US Continental Airlines must bear shared responsibility for the Concorde crash of 2000 which killed 113 people, a French judge has ruled.
Passengers never regained full confidence in Concorde's safety
The plane burst into flames shortly after take-off from Paris' Charles de Gaulle airport.
The judge said a metal strip that fell onto the runway from a plane belonging to Continental played a "direct" role in the accident.
The airline says it strongly disagrees it did anything to cause the crash.
In a statement, Continental said it was confident there was no basis for criminal action.
"We are outraged by what we have seen in media reports that criminal charges may be made against our company and its employees," spokesman Nick Britton said.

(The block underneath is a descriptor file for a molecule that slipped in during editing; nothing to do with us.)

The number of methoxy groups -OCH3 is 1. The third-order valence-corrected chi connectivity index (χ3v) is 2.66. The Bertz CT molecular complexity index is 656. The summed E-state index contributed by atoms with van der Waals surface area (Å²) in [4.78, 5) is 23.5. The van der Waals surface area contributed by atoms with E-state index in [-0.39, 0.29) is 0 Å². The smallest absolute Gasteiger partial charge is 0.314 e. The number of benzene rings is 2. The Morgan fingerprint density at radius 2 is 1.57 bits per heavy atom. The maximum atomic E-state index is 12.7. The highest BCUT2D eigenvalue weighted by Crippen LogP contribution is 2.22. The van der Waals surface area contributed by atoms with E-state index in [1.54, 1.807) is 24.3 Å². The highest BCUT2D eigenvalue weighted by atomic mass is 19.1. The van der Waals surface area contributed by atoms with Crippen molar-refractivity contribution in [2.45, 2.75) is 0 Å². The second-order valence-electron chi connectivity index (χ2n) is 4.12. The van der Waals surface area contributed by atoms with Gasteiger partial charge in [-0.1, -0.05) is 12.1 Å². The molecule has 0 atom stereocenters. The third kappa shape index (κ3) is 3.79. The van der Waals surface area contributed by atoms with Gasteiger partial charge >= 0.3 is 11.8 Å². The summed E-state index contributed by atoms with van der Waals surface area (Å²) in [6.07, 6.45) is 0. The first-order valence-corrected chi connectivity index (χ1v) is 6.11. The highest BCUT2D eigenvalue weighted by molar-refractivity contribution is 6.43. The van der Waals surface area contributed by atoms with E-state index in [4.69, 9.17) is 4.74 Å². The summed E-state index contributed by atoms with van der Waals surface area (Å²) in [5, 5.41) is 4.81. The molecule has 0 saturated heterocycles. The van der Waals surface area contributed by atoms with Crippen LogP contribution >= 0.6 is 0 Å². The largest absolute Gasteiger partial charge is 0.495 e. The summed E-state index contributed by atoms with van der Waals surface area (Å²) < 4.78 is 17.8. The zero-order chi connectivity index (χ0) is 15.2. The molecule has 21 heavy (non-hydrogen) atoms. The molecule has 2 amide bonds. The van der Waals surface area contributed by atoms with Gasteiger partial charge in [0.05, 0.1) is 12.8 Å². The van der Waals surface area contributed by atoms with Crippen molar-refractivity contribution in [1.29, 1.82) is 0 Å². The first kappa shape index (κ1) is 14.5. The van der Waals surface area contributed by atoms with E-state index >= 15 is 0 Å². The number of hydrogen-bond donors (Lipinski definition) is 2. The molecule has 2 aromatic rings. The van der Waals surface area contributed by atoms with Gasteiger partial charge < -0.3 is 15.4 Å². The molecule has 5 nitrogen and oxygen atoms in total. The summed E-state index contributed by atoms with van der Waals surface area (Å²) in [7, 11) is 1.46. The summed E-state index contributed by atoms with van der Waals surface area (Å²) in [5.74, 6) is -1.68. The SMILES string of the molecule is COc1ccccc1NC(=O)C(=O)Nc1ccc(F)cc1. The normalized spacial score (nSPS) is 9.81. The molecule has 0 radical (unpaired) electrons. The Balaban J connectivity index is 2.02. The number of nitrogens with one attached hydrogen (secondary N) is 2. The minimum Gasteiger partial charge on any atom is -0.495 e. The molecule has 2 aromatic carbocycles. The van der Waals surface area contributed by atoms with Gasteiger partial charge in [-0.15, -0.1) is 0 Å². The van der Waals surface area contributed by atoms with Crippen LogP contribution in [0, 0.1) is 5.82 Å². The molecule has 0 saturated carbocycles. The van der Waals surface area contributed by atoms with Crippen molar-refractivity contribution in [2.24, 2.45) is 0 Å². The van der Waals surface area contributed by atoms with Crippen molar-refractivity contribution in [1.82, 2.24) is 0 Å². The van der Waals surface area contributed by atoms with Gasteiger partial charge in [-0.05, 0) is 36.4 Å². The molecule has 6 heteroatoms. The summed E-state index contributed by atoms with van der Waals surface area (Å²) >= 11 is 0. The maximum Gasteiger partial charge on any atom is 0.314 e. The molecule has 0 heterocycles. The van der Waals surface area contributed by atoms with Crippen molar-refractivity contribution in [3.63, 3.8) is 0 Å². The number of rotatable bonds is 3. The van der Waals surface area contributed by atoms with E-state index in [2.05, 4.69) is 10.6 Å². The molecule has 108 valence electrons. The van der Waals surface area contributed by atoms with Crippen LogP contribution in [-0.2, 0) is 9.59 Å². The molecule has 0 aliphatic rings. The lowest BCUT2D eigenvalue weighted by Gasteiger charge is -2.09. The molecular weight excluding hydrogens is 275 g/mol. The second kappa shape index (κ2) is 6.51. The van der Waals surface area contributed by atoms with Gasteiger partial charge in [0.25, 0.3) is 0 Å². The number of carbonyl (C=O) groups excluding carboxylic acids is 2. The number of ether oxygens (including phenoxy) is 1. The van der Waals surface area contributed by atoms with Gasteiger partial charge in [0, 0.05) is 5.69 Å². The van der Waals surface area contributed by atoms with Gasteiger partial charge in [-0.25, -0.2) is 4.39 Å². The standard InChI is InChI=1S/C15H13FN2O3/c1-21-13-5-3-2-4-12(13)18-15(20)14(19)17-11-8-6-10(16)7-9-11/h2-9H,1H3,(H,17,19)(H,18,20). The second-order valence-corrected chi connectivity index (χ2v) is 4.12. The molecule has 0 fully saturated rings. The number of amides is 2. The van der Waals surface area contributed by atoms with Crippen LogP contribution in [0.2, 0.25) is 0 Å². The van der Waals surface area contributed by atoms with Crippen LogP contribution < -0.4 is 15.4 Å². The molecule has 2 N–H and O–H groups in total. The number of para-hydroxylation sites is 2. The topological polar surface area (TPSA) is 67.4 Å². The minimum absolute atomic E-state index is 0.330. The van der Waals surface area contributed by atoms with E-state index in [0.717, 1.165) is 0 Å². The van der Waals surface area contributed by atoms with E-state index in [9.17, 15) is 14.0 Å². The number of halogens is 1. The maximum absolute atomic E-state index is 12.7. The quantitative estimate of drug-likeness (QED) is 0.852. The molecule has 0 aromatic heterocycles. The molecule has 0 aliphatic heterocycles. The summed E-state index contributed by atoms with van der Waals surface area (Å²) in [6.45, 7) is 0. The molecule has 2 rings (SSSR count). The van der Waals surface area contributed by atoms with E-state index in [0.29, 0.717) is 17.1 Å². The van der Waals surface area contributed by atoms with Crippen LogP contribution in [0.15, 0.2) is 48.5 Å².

However, senior executives are almost certain to be called for questioning during a judicial investigation expected next year and the airline could face a criminal lawsuit and large claims for damages.
All 109 people on board died in the July crash, as well as four on the ground. Concorde was finally grounded in 2003.
Judge Christophe Regnard noted that Concorde had inherent design flaws, which caused the plane to burst into flames after its tyre burst.
A titanium alloy strip, which fell off a Continental Airlines DC-10 that took off five minutes earlier, played a "major role" in the tragedy, he noted.
Pieces of burst tyre punctured the plane's fuel tanks, prompting a violent mid-air explosion.
Public prosecutor Xavier Salvat said that expert testimony had convinced the judge that long-held theories about the crash were true.
The judge criticised the design of Concorde's thin fuel tanks, calling it an "important defect".
He cleared the plane's pilots of blame for the crash.
The report is the culmination of four years of investigations into the crash, and could prompt legal action by Air France against Continental Airlines.
The US airline has consistently denied any responsibility for the disaster.
All Concorde jets were grounded for more than a year in the wake of the crash.